● Community Foundation of the Upper Peninsula ($10,250) – The Community Foundation of the Upper Peninsula provides financial support to qualified tax-exempt organizations for projects aimed at solving community problems or enhancing life in the Upper Peninsula of Michigan. CFUP applied for funding to provide supplies for its Automatic External Defibrillator (AED) project. Since 2008, the Community Foundation for Delta County has provided AEDs in all Delta County police cars, firehouses, community centers, senior centers, many nonprofits, schools and churches. SHF’s grant funds will help purchase new adult pads, pediatric pads and AED batteries to replace the expired supplies needed for the AEDs.
● Marquette County Habitat for Humanity ($8,500): Marquette County Habitat for Humanity is dedicated to eliminating substandard housing locally and worldwide through constructing, rehabilitating, and preserving homes; by advocating for fair and just housing policies; and by providing training and access to resources to help families improve their shelter conditions. As part of its mission, it applied for funding to provide a portable ramp system for residents in Marquette County. The portable aluminum wheelchair ramp system will benefit people who are getting out of the hospital or nursing/rehab facility who are in a wheelchair and do not have a way to enter their own home without assistance. This ramp system can be assembled at the resident’s home in one day, thus saving the resident from an escalating hospital bill.
● DAR Boys and Girls Club of Menominee and Marinette ($7,500): DAR Boys and Girls Club of Menominee and Marinette aims to promote and build character, leadership, physical well-being, and self-esteem for all boys and girls through Club interaction and social, educational, and recreational programs. Funding will support transportation and supplies for the Smart Moves Emotional Wellness program. SMART Moves: Emotional Wellness is a targeted health and wellness core program area that supports healthy lifestyles. It builds the foundational social-emotional and health skills that will enable youth to make healthy decisions. People with better social-emotional skills report participating in fewer risk behaviors, including substance use and smoking.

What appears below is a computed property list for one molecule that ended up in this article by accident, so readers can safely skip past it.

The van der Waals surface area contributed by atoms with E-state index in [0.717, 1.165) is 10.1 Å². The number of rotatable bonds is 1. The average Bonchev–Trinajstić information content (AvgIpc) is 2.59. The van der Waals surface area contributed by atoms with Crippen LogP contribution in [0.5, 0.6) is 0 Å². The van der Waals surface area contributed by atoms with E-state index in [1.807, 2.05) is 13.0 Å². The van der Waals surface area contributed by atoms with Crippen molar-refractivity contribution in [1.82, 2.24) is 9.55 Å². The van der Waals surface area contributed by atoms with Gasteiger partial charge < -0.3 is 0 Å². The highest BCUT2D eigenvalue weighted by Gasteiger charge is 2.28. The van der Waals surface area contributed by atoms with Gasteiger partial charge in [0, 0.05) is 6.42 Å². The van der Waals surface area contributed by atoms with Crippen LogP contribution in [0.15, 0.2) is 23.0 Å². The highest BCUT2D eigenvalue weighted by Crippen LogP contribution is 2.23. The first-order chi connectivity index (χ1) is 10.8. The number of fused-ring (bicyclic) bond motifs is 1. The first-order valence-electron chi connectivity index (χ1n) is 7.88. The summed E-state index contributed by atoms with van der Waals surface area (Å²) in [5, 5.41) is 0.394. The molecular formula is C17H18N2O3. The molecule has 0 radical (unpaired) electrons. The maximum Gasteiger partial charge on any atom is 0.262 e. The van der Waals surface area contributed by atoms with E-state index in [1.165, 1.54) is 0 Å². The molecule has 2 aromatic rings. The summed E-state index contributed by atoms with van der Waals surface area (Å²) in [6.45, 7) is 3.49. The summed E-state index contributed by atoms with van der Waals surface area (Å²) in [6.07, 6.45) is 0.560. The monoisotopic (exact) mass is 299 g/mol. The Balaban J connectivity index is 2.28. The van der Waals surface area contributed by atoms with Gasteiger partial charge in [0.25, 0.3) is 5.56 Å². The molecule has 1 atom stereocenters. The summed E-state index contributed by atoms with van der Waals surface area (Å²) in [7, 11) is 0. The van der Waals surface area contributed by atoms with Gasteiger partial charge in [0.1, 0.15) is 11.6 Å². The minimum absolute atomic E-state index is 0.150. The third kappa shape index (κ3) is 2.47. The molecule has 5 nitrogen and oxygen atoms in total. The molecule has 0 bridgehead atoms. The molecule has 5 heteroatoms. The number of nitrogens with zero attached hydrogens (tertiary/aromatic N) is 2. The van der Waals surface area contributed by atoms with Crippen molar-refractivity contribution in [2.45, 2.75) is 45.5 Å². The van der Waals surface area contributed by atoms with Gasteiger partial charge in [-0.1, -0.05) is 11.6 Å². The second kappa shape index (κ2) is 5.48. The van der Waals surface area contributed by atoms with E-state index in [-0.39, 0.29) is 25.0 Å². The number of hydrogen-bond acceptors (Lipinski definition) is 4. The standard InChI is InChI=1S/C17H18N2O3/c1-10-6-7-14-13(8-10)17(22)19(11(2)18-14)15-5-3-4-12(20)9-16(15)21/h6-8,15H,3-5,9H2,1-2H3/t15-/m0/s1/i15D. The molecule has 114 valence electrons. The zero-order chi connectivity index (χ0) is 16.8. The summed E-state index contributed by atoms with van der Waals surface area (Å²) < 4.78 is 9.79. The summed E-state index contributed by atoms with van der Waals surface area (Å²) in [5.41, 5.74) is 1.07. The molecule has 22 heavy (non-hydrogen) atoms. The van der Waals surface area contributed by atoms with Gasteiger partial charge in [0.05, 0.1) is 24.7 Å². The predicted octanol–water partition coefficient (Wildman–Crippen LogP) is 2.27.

● Catholic Social Services of the Upper Peninsula ($30,000): CSSUP applied for funding for its Inspiring Hope Program. Establishing this new program will allow CSSUP to expand its current individual outpatient therapy, child welfare case management and advocacy efforts by interconnecting each to enhance their overall efforts to serve families in need. Synchronizing multiple services to support one program will allow them to enable more children and families to move from a baseline of understanding mental illness to self-sufficiency and opportunity while living with a mental health condition as a child.
● The Lakes Community Health Center Inc. ($25,000): The Lakes Community Health Center, located in Ironwood, requested funding for the North Lakes Community Clinic Behavioral Expansion Project. This project will expand its Behavioral Health Department with the addition of a full-time therapist who can see children from Michigan regardless of their ability to pay. The addition of this third Behavioral Health therapist will provide new resources for children living in the Ironwood area. In addition, these children will have access to additional services such as medical, dental and chiropractic care. A Community Health Worker can provide social support and remove additional barriers to care for the child and family.